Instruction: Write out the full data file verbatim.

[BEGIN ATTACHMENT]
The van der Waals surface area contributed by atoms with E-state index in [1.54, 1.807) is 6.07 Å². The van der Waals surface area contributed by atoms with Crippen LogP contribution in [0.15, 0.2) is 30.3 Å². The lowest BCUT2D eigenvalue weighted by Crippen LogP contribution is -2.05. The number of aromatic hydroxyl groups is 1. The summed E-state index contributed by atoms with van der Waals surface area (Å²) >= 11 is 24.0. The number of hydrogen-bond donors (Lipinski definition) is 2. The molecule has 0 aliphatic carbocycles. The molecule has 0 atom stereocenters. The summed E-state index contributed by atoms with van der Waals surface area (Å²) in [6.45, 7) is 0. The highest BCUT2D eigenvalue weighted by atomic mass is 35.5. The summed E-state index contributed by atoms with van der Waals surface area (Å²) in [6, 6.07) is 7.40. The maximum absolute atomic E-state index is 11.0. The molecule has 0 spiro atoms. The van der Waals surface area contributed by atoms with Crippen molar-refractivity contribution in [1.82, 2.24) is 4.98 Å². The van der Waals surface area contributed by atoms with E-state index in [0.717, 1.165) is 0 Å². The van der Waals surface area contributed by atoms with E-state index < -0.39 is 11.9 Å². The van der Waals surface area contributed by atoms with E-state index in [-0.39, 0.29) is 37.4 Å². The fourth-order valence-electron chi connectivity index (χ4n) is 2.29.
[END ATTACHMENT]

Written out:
The van der Waals surface area contributed by atoms with E-state index in [1.54, 1.807) is 6.07 Å². The van der Waals surface area contributed by atoms with Crippen LogP contribution in [0.15, 0.2) is 30.3 Å². The lowest BCUT2D eigenvalue weighted by Crippen LogP contribution is -2.05. The number of aromatic hydroxyl groups is 1. The summed E-state index contributed by atoms with van der Waals surface area (Å²) >= 11 is 24.0. The number of hydrogen-bond donors (Lipinski definition) is 2. The molecule has 0 aliphatic carbocycles. The molecule has 0 atom stereocenters. The summed E-state index contributed by atoms with van der Waals surface area (Å²) in [6.45, 7) is 0. The highest BCUT2D eigenvalue weighted by atomic mass is 35.5. The summed E-state index contributed by atoms with van der Waals surface area (Å²) in [6, 6.07) is 7.40. The maximum absolute atomic E-state index is 11.0. The molecule has 0 spiro atoms. The van der Waals surface area contributed by atoms with Crippen molar-refractivity contribution in [1.82, 2.24) is 4.98 Å². The van der Waals surface area contributed by atoms with E-state index in [0.717, 1.165) is 0 Å². The van der Waals surface area contributed by atoms with E-state index < -0.39 is 11.9 Å². The van der Waals surface area contributed by atoms with E-state index in [-0.39, 0.29) is 37.4 Å². The fourth-order valence-electron chi connectivity index (χ4n) is 2.29.